In Summit County, as elsewhere, the rising cost of health care has put a premium on finding more effective ways for entire communities, not just individuals, to improve health and prevent illnesses. It may strike some residents as odd that a team of local officials spent time recently in Cuba to learn something about health care.

But with meager resources, the island nation manages to support a primary-care system whose first priorities are disease prevention and the wellness of the general population. Those are the same priorities Summit County’s civic and health leaders have been striving to accomplish. Insights the team acquired from the trip could prove valuable additions to the extensive groundwork undertaken toward the goals.

In the past few years, a sense of shared responsibility has emerged in the county, along with a model partnership comprising the county’s three health systems, local governments, two universities, dozens of social service agencies and the Austen BioInnovation Institute. The many factors that affect population health have been identified and the data compiled of the health patterns, needs and resources in the area.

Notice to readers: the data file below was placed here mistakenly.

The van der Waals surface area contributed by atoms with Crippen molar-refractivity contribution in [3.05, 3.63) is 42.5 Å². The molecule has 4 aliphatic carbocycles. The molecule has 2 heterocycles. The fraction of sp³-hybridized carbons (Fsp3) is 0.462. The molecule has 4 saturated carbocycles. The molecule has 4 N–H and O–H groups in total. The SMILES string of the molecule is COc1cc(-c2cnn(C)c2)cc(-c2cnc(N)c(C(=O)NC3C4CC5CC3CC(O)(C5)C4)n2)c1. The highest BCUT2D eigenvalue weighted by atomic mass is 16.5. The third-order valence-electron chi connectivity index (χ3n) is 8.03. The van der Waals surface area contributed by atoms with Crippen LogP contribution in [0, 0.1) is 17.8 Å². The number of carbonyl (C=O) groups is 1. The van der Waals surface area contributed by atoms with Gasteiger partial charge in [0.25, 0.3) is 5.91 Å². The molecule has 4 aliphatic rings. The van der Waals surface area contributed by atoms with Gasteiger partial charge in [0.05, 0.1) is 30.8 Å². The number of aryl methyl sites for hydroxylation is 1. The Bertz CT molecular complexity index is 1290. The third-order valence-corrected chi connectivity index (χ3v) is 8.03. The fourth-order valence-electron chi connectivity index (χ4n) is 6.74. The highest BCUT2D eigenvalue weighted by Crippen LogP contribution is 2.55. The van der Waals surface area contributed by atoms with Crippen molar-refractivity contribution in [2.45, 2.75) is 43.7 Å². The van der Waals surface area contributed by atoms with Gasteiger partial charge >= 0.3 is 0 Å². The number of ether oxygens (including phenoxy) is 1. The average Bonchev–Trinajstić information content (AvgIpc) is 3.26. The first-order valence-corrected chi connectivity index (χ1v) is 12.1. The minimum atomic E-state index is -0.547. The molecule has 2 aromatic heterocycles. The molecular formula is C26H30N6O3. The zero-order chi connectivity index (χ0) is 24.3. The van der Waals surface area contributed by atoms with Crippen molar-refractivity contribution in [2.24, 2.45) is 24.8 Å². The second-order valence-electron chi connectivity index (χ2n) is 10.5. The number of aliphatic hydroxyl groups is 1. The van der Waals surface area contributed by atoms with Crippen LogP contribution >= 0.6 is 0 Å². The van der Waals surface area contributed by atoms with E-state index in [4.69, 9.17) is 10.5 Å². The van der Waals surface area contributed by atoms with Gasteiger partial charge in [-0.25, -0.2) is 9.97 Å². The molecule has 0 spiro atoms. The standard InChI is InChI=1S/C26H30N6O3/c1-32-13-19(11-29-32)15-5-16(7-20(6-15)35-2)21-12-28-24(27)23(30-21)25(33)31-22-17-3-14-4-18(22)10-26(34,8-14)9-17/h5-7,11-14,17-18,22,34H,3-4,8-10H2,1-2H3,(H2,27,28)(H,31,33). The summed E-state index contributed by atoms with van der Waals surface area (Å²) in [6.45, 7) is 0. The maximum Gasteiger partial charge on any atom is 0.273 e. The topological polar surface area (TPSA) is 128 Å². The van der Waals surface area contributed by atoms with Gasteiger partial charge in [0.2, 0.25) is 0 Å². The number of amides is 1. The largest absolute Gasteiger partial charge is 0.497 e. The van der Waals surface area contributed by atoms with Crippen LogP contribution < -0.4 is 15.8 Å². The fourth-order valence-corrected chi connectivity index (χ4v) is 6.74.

The county also has developed the Accountable Care Community initiative, an innovative model to promote a healthy population. The hard work of generating momentum for a transformation has been done, the stage set for applying the knowledge gained. The difficult challenge now is to ensure the momentum is not lost.